Furthermore, in non-uniform terrain, ambient-air concentrations tend to remain higher as the gas plume is constricted within the valley.  That is, downwind distances to the TE may be longer along a valley and shorter across a valley.  Therefore, the distance to the TE may be understated in situations with narrow valleys.  At the INDSPEC plant, potential releases would be affected by both their proximity to plant buildings and hilly terrain.  These topographic features would tend to concentrate emissions close to the facility and lessen concentrations farther away. 
The Prevention Program ensures that regulated substances are safely stored, used, and handled.  In addition, if a chemical release occurs, the Prevention Program ensures that procedures and equipment are established to detect and mitigate the impact of such a release. The completion of Occupational Safety and Health Administration (OSHA) Process Safety Management (P 
SM) requirements essentially satisfies the 112(r) Prevention Program requirements for oleum, ethyl ether and formaldehyde in the Prevention Program-level 3 processes. 
Safeguarding the public from accidental releases through an effective Prevention Program is an important component of the 112(r) rule. The Prevention Program-level 3 elements include: 
    -  Process safety information: INDSPEC compiled written process safety information that is completed  
       prior to conducting any process hazard analysis required by the rule.  This written information  
       enables INDSPEC and the employees involved in operating the process to identify and understand the  
       hazards posed by those processes involving regulated substances.  Minimum information includes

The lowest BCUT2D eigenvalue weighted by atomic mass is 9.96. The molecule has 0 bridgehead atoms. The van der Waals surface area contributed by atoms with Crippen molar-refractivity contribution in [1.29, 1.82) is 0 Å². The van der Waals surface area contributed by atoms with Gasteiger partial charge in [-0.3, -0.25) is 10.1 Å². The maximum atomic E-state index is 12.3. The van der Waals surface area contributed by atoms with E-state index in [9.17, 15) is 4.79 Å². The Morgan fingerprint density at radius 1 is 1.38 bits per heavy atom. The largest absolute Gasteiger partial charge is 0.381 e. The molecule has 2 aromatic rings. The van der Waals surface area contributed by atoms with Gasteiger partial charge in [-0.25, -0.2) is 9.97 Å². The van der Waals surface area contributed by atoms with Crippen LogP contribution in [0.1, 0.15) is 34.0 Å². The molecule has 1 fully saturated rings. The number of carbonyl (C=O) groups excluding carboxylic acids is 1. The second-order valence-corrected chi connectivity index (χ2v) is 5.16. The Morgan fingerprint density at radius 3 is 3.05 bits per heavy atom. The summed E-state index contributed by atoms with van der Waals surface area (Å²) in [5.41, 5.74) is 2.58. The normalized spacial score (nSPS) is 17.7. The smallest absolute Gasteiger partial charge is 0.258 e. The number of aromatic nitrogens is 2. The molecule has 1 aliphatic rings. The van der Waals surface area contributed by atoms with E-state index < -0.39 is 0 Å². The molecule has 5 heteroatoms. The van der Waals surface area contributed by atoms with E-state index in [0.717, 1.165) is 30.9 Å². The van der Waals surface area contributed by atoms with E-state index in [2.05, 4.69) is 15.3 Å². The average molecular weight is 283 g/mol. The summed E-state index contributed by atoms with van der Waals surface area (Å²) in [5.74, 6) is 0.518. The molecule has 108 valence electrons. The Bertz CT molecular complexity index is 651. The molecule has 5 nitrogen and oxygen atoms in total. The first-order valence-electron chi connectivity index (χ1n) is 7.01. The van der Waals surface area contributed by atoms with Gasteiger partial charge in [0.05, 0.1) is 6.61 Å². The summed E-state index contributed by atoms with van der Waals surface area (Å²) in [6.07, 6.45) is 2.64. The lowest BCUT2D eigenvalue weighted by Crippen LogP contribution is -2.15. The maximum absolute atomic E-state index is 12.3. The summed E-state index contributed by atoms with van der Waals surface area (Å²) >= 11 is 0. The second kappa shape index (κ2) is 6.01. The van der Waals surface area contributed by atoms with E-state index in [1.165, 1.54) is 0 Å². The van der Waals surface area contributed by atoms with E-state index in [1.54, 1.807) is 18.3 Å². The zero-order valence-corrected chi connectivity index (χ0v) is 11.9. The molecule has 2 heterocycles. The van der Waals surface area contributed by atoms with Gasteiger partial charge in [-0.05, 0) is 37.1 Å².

hazards data such as that found on a Material Safety Data Sheet, technology information, and  
       equipment information. 
    -  Process hazard analysis:  A hazard evaluation has been performed by an experience 
d team to  
       identify, assess, and control the hazards involved in each of the covered areas.  The "what- 
       if"/checklist methodology was used for determining and evaluating the hazards of the process.  The  
       analysis addressed the hazards of the process, the identification of any previous incident which had  
       a likely potential for catastrophic consequences, engineering and administrative controls applicable to   
       the hazards and their interrelationships such as appropriate application of detection methodologies to  
       provide early warning of releases, consequences of failure of engineering and administrative  
       controls, stationary source siting, human factors, and a qualitative evaluation of a range of possible  
       safety and health effects of failure of controls. These analyses are being updated and revalidated on 
       a five year basis. 
    -  Operating procedures: Written procedures have been developed and implemented to prov 
ide clear  
       instructions for safely conducting activities involved in each covered process consistent with the  
       process safety information.  Elements that are addressed include steps for each operating phase,  
       operating limits, safety and health considerations, and safety systems and their functions.  Operating  
       procedures are readily accessible to employees who work in or maintain a process.  These  
       procedures are reviewed as often as necessary to assure they represent current operating  
       practice.  Annual certification helps to assure the currency and accuracy of the procedures.  In  
       addition, safe work practices, applicable to employees and contractor employees, are developed and  
       implemented to provide for the control of hazards during a variety of plant operations. 
    -  Training:  Initial and refresher training is conducted as appropriate for each employee involved in 
        operating a process.  INDSPEC ascertain 
s and documents that each employee has received and 
        understood the required training. 
    -  Mechanical integrity:  INDSPEC has developed a mechanical integrity program that applies to pressure